1. 2 afterthoughts: recall Jesus’ words when he said “Foxes have holes, birds have nests, but the Son of Man has not where to lay his head.” Secondly, every bit of our earthly possessions will perish with this world, so Christians need to remember we’re storing up treasure in heaven, so that there our heart will be also. Don’t get too attached to anything here anyway, whatever our nation’s economy does next.

  2. The Lord gives and the Lord takes away. Blessed be the name of the Lord. If Job could say that, surely we can.

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  5. I’m going to end my “dry spell” on my blog and write about this issue also. Because of that I haven’t read the above post yet. When I finish writing it, which may be very soon, I will return and read it to see where we agree, disagree or if our thoughts went in different directions altogether.

    But, I have read the comments left so far and also say AMEN to thedomesticfringe.

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  7. Interesting post. I’ve had similar thoughts. One thing I’ve pondered, especially since I think this economic crisis is making ME question where my treasure is and repent because my heart has been in the wrong place, is if God isn’t hitting us American Christians in the wallet to get our attention? Americans know how to use capitalism to get a point across (I recently read some chatter from fellow Christians about a boycott on McDonald’s because of their involvement with a Gay and Lesbian organization–I use this as an example, not because I agree with it), so I wonder if God isn’t using it to get his point across too? At the same time, I have noticed a work of God among his people — in my life and heart and in the hearts and lives of people in my very big mega church. His followers are beginning to pay attention to social justice issues and the importance of working in areas that break the heart of God. We are beginning to have hearts broken for those same things. Social justice issues and living up to James 1:27 and Micah 6:8 have been areas that we evangelicals have been ignoring for too long. I think God is waking many of us up to our own greed and lack of concern for the least of these. Regardless, God is good all the time. All the time, God is good.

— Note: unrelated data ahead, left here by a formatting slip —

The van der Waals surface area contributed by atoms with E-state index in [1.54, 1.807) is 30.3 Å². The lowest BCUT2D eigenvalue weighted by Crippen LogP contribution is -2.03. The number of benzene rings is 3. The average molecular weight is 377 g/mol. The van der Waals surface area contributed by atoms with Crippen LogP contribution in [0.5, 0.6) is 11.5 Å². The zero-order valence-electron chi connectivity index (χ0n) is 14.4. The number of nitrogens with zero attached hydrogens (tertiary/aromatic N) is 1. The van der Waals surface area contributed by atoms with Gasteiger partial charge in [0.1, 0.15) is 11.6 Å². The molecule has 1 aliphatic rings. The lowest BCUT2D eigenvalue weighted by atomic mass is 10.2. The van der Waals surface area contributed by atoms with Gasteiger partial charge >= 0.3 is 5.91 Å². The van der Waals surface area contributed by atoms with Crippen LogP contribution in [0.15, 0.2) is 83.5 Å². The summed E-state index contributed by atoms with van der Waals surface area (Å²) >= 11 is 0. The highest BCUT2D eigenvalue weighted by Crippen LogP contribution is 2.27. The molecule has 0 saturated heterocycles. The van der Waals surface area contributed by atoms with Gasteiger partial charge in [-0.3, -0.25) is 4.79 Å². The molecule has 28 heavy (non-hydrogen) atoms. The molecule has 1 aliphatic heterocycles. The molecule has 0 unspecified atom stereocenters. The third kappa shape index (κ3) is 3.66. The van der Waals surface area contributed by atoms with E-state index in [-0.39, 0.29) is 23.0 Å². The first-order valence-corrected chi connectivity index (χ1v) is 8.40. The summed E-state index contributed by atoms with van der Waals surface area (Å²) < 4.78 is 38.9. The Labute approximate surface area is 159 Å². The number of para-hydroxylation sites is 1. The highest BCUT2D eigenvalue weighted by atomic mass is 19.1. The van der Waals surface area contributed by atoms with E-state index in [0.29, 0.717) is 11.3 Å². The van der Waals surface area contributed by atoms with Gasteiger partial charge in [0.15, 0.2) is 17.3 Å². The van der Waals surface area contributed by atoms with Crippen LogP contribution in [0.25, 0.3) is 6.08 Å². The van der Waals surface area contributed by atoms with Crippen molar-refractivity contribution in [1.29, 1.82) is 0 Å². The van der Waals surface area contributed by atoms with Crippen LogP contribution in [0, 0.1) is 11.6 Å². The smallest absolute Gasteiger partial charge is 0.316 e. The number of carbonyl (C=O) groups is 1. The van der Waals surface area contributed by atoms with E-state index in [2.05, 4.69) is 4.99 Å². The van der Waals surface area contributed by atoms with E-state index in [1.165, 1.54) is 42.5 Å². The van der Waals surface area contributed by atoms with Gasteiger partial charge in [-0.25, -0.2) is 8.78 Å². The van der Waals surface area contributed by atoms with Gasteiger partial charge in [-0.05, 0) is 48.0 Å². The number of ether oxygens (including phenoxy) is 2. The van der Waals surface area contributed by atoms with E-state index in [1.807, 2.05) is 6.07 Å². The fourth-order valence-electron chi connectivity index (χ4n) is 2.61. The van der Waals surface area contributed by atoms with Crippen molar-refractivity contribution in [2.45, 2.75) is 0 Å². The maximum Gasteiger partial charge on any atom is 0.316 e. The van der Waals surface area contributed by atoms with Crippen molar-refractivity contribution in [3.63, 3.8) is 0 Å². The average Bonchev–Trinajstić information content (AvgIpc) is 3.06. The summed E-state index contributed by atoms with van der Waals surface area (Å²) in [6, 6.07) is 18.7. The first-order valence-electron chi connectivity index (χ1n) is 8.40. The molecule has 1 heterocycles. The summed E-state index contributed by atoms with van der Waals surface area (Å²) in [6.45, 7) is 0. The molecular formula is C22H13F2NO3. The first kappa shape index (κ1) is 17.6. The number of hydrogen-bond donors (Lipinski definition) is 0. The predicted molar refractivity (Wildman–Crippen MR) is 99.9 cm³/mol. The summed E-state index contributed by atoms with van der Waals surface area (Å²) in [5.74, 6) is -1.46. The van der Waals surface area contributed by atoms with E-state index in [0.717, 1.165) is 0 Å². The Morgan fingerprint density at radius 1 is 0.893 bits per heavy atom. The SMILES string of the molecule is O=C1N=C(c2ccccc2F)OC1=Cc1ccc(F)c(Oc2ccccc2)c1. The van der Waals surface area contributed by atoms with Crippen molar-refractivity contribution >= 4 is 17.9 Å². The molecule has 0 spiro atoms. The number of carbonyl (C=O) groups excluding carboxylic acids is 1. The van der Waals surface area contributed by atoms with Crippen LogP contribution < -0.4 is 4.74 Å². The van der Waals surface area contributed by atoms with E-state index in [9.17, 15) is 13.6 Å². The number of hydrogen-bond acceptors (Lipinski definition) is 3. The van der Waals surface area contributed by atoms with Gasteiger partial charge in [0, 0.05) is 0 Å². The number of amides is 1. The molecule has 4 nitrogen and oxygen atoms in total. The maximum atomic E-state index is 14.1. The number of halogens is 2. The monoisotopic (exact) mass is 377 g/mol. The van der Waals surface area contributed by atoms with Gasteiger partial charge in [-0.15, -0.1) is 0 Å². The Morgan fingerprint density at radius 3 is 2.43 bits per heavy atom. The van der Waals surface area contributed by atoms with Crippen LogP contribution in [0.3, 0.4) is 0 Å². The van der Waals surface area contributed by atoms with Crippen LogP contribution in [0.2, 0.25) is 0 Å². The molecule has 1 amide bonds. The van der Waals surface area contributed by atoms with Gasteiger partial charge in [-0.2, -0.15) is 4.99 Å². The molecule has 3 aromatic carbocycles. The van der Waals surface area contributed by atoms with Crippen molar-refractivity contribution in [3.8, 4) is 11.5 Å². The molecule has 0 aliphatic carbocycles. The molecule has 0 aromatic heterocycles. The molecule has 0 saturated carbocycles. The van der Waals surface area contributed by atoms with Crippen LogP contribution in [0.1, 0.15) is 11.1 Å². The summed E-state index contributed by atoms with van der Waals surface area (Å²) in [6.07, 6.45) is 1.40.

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  9. The Homeless One
    By John H. Dearing
    They borrowed a stall and that was not all;
    They borrowed a manger, too.
    They borrowed a bed to lay His head,
    Yet He was the Savior true.
    It was borrowed bread when the crowd was fed,
    And all were satisfied.
    He borrowed fish, too, and only a few;
    Many fragments were left beside.
    He borrowed a boat and set it afloat
    Not far out from the shore.
    He borrowed a seat and rested His feet,
    As the word to the people He bore.
    It came to pass that He borrowed an ass,
    And the praise of the people was heard;
    With borrowed garments, He trod on a borrowed road,
    The Savior, fulfilling God’s Word.
    He borrowed a room on his way to the tomb,
    The Passover lamb to eat.
    They borrowed a cave for the Master’s grave;
    They borrowed the winding sheet.
    Not reckoning the loss, He borrowed a cross,
    And Barabbas, the owner, went free.
    He borrowed the sin that was laid upon Him
    And borrowed His death from ME

    Not much of a capitalist, was he?